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Hindutva, Modi and Indian Elections, 2024

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Mubashir Nadeem

India is on the brink of a momentous event-its national elections, set to unfold on April 19th. The entire South Asian region is holding its breath, aware of the potential for Prime Minister Narendra Modi to secure a third consecutive term. This election, a battle between India and Hindutva, has seized the attention of the entire Indian population, underscoring its profound significance.

Modi’s adversaries have united under the banner of the India National Development Inclusive Alliance (INDIA), a formidable force set to challenge him. The fact that, on the eve of the elections, it is a fitting India vs Hindutva showdown is not lost on anyone. This united front is bravely confronting the authoritarian tendencies of Modi’s rule, aiming to disrupt his dominance in Delhi, Haryana, Rajasthan, and Uttar Pradesh.

The BJP’s focus has always been on appealing to the Hindu nationalist sentiment by focusing on issues like the Ram Mandir and the abrogation of Article 370 in Jammu and Kashmir. These contentious issues rely on religious sentiments and unite Indian bigotry. Modi’s victories in the past stemmed heavily from this strategy.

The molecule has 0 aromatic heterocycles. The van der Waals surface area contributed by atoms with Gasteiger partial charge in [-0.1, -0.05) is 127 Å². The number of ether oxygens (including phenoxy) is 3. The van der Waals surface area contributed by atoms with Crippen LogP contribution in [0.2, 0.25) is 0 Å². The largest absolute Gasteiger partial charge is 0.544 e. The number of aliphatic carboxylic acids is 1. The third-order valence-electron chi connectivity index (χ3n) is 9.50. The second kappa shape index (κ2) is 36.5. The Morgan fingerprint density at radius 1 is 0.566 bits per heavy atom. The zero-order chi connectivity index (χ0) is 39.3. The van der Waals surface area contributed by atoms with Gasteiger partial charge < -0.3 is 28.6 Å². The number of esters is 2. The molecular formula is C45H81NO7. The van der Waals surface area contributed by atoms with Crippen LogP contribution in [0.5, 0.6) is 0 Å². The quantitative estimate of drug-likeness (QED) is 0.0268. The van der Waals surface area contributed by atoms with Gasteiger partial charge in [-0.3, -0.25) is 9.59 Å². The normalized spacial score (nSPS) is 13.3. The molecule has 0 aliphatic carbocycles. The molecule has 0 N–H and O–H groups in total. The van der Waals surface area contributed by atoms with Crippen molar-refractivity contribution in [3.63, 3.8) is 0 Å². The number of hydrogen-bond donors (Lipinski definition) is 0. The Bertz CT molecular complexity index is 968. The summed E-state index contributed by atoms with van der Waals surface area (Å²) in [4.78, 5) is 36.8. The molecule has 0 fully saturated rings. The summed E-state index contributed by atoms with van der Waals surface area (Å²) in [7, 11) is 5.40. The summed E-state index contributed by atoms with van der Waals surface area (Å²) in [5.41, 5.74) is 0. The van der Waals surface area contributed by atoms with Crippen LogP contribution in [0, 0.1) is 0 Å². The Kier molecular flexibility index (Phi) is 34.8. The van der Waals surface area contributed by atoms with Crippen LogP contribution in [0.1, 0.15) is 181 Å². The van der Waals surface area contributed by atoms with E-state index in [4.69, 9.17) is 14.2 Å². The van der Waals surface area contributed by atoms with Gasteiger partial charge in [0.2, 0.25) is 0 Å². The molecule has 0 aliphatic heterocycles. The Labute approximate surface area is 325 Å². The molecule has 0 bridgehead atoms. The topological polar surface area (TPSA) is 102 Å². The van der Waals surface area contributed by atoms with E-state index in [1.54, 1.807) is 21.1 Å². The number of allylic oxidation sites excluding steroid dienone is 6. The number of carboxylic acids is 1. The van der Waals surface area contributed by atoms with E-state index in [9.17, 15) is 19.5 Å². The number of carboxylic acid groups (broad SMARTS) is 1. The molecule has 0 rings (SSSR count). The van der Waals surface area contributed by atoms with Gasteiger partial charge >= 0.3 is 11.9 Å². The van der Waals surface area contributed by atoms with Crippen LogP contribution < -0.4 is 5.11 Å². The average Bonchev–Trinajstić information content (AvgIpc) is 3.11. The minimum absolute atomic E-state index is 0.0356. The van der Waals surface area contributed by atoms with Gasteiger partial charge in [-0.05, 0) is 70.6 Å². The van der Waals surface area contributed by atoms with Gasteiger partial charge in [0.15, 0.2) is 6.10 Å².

The BJP hopes to secure more than 400 seats in the 545-seat lower house of parliament. However, the rest of India is not making it easy for them. Modi’s opponents are trying to challenge his rule by highlighting the flaws in his government’s policies, such as the controversial demonetization move and the handling of the agrarian crisis. INDIA has not been silenced like the rest of Modi’s opponents in the past, which shows that they have power bases to back them as well. They have been able to garner significant support, especially in northwestern and southern India.

The now-entrenched Modi political class, supported by a subservient media, dubbed the ‘Godi’ media, and the fascist tendencies of the loose network of ultranationalist Hindu organizations (groups that advocate for the primacy of Hindu culture and values in India’s political and social life), has made it tough going for the opposition. The Rashtriya Swayamsevak Sangh is the BJP’s real ideological core and power base. However, INDIA’s resilience shows that the opposition is not ready to back down.

Modi does not only aim to secure a victory in the national elections but also wants to consolidate power at the state level. If the BJP gains control over southern state assemblies, it can use its power to further strengthen its nationalist agenda. This would exacerbate tensions surrounding the issues of identity, religion, and the rights of minorities in India, potentially leading to a more polarized political landscape and a shift in power dynamics.

The potential success of the BJP brings further polarisation of Indian politics. This will have implications for democracy, as the Hindutva agenda of the BJP greatly undermines the rights of minorities, giving one group an unfair advantage over the other. Overthrowing the BJP would flip the entire political landscape of India on its axis instantly. India’s future is at stake, and the world is watching, as a BJP victory could lead to a more nationalist and less inclusive India, with potential implications for regional stability and global relations.

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